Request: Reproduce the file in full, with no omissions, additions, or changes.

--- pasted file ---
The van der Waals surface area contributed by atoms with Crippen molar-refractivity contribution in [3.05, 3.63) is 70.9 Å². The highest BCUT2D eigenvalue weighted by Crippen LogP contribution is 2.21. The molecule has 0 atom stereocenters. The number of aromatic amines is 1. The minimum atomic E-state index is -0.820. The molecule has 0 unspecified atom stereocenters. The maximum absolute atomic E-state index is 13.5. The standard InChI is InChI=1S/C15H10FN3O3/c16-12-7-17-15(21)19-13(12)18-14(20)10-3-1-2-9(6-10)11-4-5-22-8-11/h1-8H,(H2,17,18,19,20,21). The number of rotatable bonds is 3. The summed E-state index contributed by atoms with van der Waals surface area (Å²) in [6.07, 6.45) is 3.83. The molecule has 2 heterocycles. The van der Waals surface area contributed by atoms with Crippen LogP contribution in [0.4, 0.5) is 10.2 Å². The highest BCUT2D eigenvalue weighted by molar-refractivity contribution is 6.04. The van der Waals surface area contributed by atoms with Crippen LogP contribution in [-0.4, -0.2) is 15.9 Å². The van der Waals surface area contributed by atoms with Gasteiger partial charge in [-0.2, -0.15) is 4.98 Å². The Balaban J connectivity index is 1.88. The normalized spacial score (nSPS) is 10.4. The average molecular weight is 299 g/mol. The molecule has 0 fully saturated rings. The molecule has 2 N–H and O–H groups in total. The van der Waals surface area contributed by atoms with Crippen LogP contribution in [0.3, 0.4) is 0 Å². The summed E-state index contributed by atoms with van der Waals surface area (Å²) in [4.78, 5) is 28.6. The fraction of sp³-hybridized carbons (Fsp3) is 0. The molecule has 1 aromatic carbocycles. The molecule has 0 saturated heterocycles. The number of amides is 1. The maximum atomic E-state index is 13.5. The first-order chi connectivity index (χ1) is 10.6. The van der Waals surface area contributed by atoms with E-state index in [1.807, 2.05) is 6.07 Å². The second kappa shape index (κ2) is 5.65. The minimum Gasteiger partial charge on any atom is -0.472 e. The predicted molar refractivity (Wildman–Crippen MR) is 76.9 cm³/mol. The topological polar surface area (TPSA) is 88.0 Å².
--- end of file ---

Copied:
The van der Waals surface area contributed by atoms with Crippen molar-refractivity contribution in [3.05, 3.63) is 70.9 Å². The highest BCUT2D eigenvalue weighted by Crippen LogP contribution is 2.21. The molecule has 0 atom stereocenters. The number of aromatic amines is 1. The minimum atomic E-state index is -0.820. The molecule has 0 unspecified atom stereocenters. The maximum absolute atomic E-state index is 13.5. The standard InChI is InChI=1S/C15H10FN3O3/c16-12-7-17-15(21)19-13(12)18-14(20)10-3-1-2-9(6-10)11-4-5-22-8-11/h1-8H,(H2,17,18,19,20,21). The number of rotatable bonds is 3. The summed E-state index contributed by atoms with van der Waals surface area (Å²) in [6.07, 6.45) is 3.83. The molecule has 2 heterocycles. The van der Waals surface area contributed by atoms with Crippen LogP contribution in [0.4, 0.5) is 10.2 Å². The highest BCUT2D eigenvalue weighted by molar-refractivity contribution is 6.04. The van der Waals surface area contributed by atoms with Crippen LogP contribution in [-0.4, -0.2) is 15.9 Å². The van der Waals surface area contributed by atoms with Gasteiger partial charge in [-0.2, -0.15) is 4.98 Å². The Balaban J connectivity index is 1.88. The normalized spacial score (nSPS) is 10.4. The average molecular weight is 299 g/mol. The molecule has 0 fully saturated rings. The molecule has 2 N–H and O–H groups in total. The van der Waals surface area contributed by atoms with Crippen LogP contribution in [0.3, 0.4) is 0 Å². The summed E-state index contributed by atoms with van der Waals surface area (Å²) in [4.78, 5) is 28.6. The fraction of sp³-hybridized carbons (Fsp3) is 0. The molecule has 1 aromatic carbocycles. The molecule has 0 saturated heterocycles. The number of amides is 1. The maximum atomic E-state index is 13.5. The first-order chi connectivity index (χ1) is 10.6. The van der Waals surface area contributed by atoms with E-state index in [1.807, 2.05) is 6.07 Å². The second kappa shape index (κ2) is 5.65. The minimum Gasteiger partial charge on any atom is -0.472 e. The predicted molar refractivity (Wildman–Crippen MR) is 76.9 cm³/mol. The topological polar surface area (TPSA) is 88.0 Å².